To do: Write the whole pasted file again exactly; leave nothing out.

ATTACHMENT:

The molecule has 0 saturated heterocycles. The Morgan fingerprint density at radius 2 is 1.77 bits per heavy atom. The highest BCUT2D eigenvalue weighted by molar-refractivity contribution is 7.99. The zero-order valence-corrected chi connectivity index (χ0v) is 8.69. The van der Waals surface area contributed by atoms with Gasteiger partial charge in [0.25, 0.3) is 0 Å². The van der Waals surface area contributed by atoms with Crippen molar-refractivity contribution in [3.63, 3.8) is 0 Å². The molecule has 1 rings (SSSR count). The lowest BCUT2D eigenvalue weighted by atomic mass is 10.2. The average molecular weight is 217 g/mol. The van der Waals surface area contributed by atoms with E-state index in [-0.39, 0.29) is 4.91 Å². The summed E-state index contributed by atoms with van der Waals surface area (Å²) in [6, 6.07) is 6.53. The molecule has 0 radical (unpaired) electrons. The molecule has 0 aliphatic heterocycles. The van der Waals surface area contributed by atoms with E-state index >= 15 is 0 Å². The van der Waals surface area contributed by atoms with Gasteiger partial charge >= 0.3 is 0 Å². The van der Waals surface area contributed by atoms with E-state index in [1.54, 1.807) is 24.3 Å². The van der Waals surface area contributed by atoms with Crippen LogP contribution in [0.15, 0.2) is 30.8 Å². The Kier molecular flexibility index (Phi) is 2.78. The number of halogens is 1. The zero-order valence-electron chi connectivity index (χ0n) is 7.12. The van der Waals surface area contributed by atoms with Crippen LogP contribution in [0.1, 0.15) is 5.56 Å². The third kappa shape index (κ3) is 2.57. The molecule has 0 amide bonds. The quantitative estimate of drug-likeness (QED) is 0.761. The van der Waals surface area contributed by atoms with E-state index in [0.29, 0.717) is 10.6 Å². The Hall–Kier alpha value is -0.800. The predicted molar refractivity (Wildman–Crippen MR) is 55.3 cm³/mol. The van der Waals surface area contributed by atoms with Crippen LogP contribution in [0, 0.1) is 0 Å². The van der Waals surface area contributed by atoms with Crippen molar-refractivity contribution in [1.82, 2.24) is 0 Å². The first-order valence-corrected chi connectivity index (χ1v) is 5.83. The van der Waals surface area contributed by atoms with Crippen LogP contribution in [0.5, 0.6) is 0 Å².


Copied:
The molecule has 0 saturated heterocycles. The Morgan fingerprint density at radius 2 is 1.77 bits per heavy atom. The highest BCUT2D eigenvalue weighted by molar-refractivity contribution is 7.99. The zero-order valence-corrected chi connectivity index (χ0v) is 8.69. The van der Waals surface area contributed by atoms with Gasteiger partial charge in [0.25, 0.3) is 0 Å². The van der Waals surface area contributed by atoms with Crippen molar-refractivity contribution in [3.63, 3.8) is 0 Å². The molecule has 1 rings (SSSR count). The lowest BCUT2D eigenvalue weighted by atomic mass is 10.2. The average molecular weight is 217 g/mol. The van der Waals surface area contributed by atoms with E-state index in [-0.39, 0.29) is 4.91 Å². The summed E-state index contributed by atoms with van der Waals surface area (Å²) in [6, 6.07) is 6.53. The molecule has 0 radical (unpaired) electrons. The molecule has 0 aliphatic heterocycles. The van der Waals surface area contributed by atoms with E-state index >= 15 is 0 Å². The van der Waals surface area contributed by atoms with Gasteiger partial charge >= 0.3 is 0 Å². The van der Waals surface area contributed by atoms with E-state index in [1.54, 1.807) is 24.3 Å². The van der Waals surface area contributed by atoms with Crippen LogP contribution in [0.15, 0.2) is 30.8 Å². The Kier molecular flexibility index (Phi) is 2.78. The number of halogens is 1. The zero-order valence-electron chi connectivity index (χ0n) is 7.12. The van der Waals surface area contributed by atoms with Crippen LogP contribution in [0.1, 0.15) is 5.56 Å². The third kappa shape index (κ3) is 2.57. The molecule has 0 amide bonds. The quantitative estimate of drug-likeness (QED) is 0.761. The van der Waals surface area contributed by atoms with E-state index in [0.29, 0.717) is 10.6 Å². The Hall–Kier alpha value is -0.800. The predicted molar refractivity (Wildman–Crippen MR) is 55.3 cm³/mol. The van der Waals surface area contributed by atoms with Crippen LogP contribution in [0, 0.1) is 0 Å². The van der Waals surface area contributed by atoms with Crippen molar-refractivity contribution in [1.82, 2.24) is 0 Å². The first-order valence-corrected chi connectivity index (χ1v) is 5.83. The van der Waals surface area contributed by atoms with Crippen LogP contribution in [0.5, 0.6) is 0 Å².